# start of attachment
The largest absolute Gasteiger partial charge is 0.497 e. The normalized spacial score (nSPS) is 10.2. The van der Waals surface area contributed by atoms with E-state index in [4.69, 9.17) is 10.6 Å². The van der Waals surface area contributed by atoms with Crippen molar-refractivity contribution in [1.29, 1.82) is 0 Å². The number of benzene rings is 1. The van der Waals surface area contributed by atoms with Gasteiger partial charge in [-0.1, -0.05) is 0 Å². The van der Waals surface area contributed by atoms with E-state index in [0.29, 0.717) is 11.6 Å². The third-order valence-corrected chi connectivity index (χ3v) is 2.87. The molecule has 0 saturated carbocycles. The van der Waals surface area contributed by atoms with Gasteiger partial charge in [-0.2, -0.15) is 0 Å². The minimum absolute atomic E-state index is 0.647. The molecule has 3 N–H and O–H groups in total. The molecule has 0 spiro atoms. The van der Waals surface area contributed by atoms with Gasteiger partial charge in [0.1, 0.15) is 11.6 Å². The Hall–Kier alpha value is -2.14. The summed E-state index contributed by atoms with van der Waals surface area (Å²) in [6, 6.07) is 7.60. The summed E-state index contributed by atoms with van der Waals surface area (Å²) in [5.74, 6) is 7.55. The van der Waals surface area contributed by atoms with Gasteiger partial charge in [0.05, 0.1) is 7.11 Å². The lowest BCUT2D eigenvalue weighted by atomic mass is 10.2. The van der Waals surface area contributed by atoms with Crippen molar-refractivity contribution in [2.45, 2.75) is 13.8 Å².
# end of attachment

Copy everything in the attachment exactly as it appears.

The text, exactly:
The largest absolute Gasteiger partial charge is 0.497 e. The normalized spacial score (nSPS) is 10.2. The van der Waals surface area contributed by atoms with E-state index in [4.69, 9.17) is 10.6 Å². The van der Waals surface area contributed by atoms with Crippen molar-refractivity contribution in [1.29, 1.82) is 0 Å². The number of benzene rings is 1. The van der Waals surface area contributed by atoms with Gasteiger partial charge in [-0.1, -0.05) is 0 Å². The van der Waals surface area contributed by atoms with E-state index in [0.29, 0.717) is 11.6 Å². The third-order valence-corrected chi connectivity index (χ3v) is 2.87. The molecule has 0 saturated carbocycles. The van der Waals surface area contributed by atoms with Gasteiger partial charge in [-0.2, -0.15) is 0 Å². The minimum absolute atomic E-state index is 0.647. The molecule has 3 N–H and O–H groups in total. The molecule has 0 spiro atoms. The van der Waals surface area contributed by atoms with Gasteiger partial charge in [0.1, 0.15) is 11.6 Å². The Hall–Kier alpha value is -2.14. The summed E-state index contributed by atoms with van der Waals surface area (Å²) in [6, 6.07) is 7.60. The summed E-state index contributed by atoms with van der Waals surface area (Å²) in [5.74, 6) is 7.55. The van der Waals surface area contributed by atoms with Gasteiger partial charge in [0.05, 0.1) is 7.11 Å². The lowest BCUT2D eigenvalue weighted by atomic mass is 10.2. The van der Waals surface area contributed by atoms with Crippen molar-refractivity contribution in [2.45, 2.75) is 13.8 Å².